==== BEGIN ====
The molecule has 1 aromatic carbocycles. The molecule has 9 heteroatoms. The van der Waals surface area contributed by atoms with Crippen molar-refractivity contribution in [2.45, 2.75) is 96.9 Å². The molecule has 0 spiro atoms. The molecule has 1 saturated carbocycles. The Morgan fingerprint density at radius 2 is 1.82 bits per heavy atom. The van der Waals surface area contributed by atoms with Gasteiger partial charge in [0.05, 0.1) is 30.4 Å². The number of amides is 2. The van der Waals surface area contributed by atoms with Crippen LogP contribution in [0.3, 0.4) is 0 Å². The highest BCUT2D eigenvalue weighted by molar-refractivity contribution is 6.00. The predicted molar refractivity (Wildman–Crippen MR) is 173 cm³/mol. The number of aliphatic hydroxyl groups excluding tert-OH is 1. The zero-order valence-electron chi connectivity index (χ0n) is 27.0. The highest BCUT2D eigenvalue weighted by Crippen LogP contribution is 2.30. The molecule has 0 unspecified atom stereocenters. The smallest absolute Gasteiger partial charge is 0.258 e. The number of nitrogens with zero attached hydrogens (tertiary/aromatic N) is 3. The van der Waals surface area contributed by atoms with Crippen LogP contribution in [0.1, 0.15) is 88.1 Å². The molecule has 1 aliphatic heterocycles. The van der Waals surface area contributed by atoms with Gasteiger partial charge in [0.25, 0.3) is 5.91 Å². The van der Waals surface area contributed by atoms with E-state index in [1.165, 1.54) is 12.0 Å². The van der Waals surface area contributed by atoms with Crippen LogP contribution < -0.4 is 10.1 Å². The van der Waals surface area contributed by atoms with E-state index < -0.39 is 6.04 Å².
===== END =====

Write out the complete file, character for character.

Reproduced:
The molecule has 1 aromatic carbocycles. The molecule has 9 heteroatoms. The van der Waals surface area contributed by atoms with Crippen molar-refractivity contribution in [2.45, 2.75) is 96.9 Å². The molecule has 0 spiro atoms. The molecule has 1 saturated carbocycles. The Morgan fingerprint density at radius 2 is 1.82 bits per heavy atom. The van der Waals surface area contributed by atoms with Gasteiger partial charge in [0.05, 0.1) is 30.4 Å². The number of amides is 2. The van der Waals surface area contributed by atoms with Crippen LogP contribution in [0.3, 0.4) is 0 Å². The highest BCUT2D eigenvalue weighted by molar-refractivity contribution is 6.00. The predicted molar refractivity (Wildman–Crippen MR) is 173 cm³/mol. The number of aliphatic hydroxyl groups excluding tert-OH is 1. The zero-order valence-electron chi connectivity index (χ0n) is 27.0. The highest BCUT2D eigenvalue weighted by Crippen LogP contribution is 2.30. The molecule has 0 unspecified atom stereocenters. The smallest absolute Gasteiger partial charge is 0.258 e. The number of nitrogens with zero attached hydrogens (tertiary/aromatic N) is 3. The van der Waals surface area contributed by atoms with Crippen LogP contribution in [0.1, 0.15) is 88.1 Å². The molecule has 1 aliphatic heterocycles. The van der Waals surface area contributed by atoms with Gasteiger partial charge in [0.25, 0.3) is 5.91 Å². The van der Waals surface area contributed by atoms with E-state index in [1.165, 1.54) is 12.0 Å². The van der Waals surface area contributed by atoms with Crippen LogP contribution < -0.4 is 10.1 Å². The van der Waals surface area contributed by atoms with E-state index < -0.39 is 6.04 Å².